We love ServiceStack here at Falafel. If you’re already using it, you know why. If you haven’t used it or even heard of it, read the wiki intro to see what all the love is about.
When it comes time to create a real application with ServiceStack, you may be faced with a situation where you already have a lot of user logins already in existence in the former de-facto authentication system for Microsoft developers: ASP.NET Membership. The good news is that as long as you kept to the defaults when it came to how ASP.NET Membership stored user passwords, it is possible to authenticate users against the aspnet DB tables without needing to call any methods of the Membership class.
This is the game plan: create a custom ServiceStack CredentialsAuthProvider that will test for the existence of the user in the ServiceStack UserAuthRepository, and if it’s not found, import it from the aspnet DB tables. Once that step is complete, continue with attempting to authenticate the user against the UserAuthRepository as normal.
The simplest way to implement a custom credentials provider in ServiceStack is to subclass the one you want to customize and override the TryAuthenticate method. In this case, we want to add some extra logic smack in the middle of the normal flow of logic in TryAuthenticate, so it doesn’t flow well to call the base method and add extra logic before and after. My solution to this was to disassemble the TryAuthenticate method and copy the code into the overridden method, then modify as necessary.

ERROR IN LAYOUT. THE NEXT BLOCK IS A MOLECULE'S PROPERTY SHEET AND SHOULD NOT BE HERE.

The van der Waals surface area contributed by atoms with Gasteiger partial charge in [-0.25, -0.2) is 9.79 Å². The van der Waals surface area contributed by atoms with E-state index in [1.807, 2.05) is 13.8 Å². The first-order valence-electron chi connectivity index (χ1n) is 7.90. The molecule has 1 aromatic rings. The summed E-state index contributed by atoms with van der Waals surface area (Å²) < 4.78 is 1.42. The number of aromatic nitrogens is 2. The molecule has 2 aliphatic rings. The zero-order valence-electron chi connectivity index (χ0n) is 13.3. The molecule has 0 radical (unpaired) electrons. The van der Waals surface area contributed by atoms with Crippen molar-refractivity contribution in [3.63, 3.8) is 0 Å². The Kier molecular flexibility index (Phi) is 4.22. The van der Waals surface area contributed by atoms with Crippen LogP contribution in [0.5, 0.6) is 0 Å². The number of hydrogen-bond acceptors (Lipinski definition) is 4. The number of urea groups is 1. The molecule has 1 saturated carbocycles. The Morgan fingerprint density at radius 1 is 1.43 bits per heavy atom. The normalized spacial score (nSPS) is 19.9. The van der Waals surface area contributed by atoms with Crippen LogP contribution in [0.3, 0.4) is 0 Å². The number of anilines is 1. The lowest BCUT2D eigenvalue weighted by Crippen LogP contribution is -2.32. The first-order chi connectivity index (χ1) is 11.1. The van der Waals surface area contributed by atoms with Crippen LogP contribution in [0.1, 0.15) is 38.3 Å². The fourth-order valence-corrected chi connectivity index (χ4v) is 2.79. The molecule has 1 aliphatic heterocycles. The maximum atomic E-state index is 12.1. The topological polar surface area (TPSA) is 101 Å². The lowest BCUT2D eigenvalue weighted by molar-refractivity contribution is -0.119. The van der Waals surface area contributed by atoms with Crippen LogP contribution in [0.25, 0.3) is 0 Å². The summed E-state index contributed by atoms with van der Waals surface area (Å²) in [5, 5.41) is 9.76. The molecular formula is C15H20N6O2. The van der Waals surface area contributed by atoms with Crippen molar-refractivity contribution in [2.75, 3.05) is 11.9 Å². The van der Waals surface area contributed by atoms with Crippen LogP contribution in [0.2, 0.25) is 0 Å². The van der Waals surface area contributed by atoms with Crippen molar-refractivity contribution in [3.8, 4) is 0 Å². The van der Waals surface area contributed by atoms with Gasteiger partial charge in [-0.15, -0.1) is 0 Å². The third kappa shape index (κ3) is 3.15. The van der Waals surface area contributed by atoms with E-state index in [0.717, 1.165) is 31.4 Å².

The migration code is fairly straightforward if you’re familiar with the ASP.NET Membership DB tables. The queries are in strings here for simplicity, but you could easily implement them as stored procedures instead. In fact, with a stored procedure, you could return the roles in JSV format (e.g. “[Role1, Role2]”) and ServiceStack will automatically map them to a collection property such as string or List<string>, negating the need for a second query.
The final piece is the actual algorithm to compute the salted hash. Credit for this part goes to Malcom Swaine.
Then all that’s left to do is to plug it into ServiceStack during the AppHost initialization:
I’ve posted the complete file that includes the uninteresting bits as well as a GitHub Gist. I hope you find it useful!
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